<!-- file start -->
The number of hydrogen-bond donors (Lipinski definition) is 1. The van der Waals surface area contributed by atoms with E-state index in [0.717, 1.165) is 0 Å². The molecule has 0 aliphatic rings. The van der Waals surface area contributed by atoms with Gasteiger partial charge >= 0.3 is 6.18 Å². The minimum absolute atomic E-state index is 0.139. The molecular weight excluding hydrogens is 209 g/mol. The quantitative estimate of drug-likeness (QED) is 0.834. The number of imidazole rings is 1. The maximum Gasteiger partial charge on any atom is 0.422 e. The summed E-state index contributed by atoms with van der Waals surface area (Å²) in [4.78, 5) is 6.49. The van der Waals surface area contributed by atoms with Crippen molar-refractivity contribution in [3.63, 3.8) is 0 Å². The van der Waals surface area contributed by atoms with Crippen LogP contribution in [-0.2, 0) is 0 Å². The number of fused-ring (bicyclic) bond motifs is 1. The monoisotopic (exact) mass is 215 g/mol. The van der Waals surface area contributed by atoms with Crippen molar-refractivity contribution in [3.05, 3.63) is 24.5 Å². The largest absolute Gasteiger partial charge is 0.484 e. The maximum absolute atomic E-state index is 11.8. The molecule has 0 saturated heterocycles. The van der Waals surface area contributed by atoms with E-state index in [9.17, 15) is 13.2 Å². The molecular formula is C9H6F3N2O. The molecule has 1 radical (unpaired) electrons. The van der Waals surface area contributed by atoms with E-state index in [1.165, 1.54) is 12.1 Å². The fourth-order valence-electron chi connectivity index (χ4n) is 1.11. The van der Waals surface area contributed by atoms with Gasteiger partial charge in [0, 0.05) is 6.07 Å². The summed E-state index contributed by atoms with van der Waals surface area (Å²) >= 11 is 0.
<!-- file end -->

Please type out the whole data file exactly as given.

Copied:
The number of hydrogen-bond donors (Lipinski definition) is 1. The van der Waals surface area contributed by atoms with E-state index in [0.717, 1.165) is 0 Å². The molecule has 0 aliphatic rings. The van der Waals surface area contributed by atoms with Gasteiger partial charge >= 0.3 is 6.18 Å². The minimum absolute atomic E-state index is 0.139. The molecular weight excluding hydrogens is 209 g/mol. The quantitative estimate of drug-likeness (QED) is 0.834. The number of imidazole rings is 1. The maximum Gasteiger partial charge on any atom is 0.422 e. The summed E-state index contributed by atoms with van der Waals surface area (Å²) in [4.78, 5) is 6.49. The van der Waals surface area contributed by atoms with Crippen molar-refractivity contribution in [3.63, 3.8) is 0 Å². The van der Waals surface area contributed by atoms with Crippen LogP contribution in [-0.2, 0) is 0 Å². The number of fused-ring (bicyclic) bond motifs is 1. The monoisotopic (exact) mass is 215 g/mol. The van der Waals surface area contributed by atoms with Crippen molar-refractivity contribution in [3.05, 3.63) is 24.5 Å². The largest absolute Gasteiger partial charge is 0.484 e. The maximum absolute atomic E-state index is 11.8. The molecule has 0 saturated heterocycles. The van der Waals surface area contributed by atoms with E-state index in [9.17, 15) is 13.2 Å². The molecular formula is C9H6F3N2O. The molecule has 1 radical (unpaired) electrons. The van der Waals surface area contributed by atoms with E-state index in [1.165, 1.54) is 12.1 Å². The fourth-order valence-electron chi connectivity index (χ4n) is 1.11. The van der Waals surface area contributed by atoms with Gasteiger partial charge in [0, 0.05) is 6.07 Å². The summed E-state index contributed by atoms with van der Waals surface area (Å²) >= 11 is 0.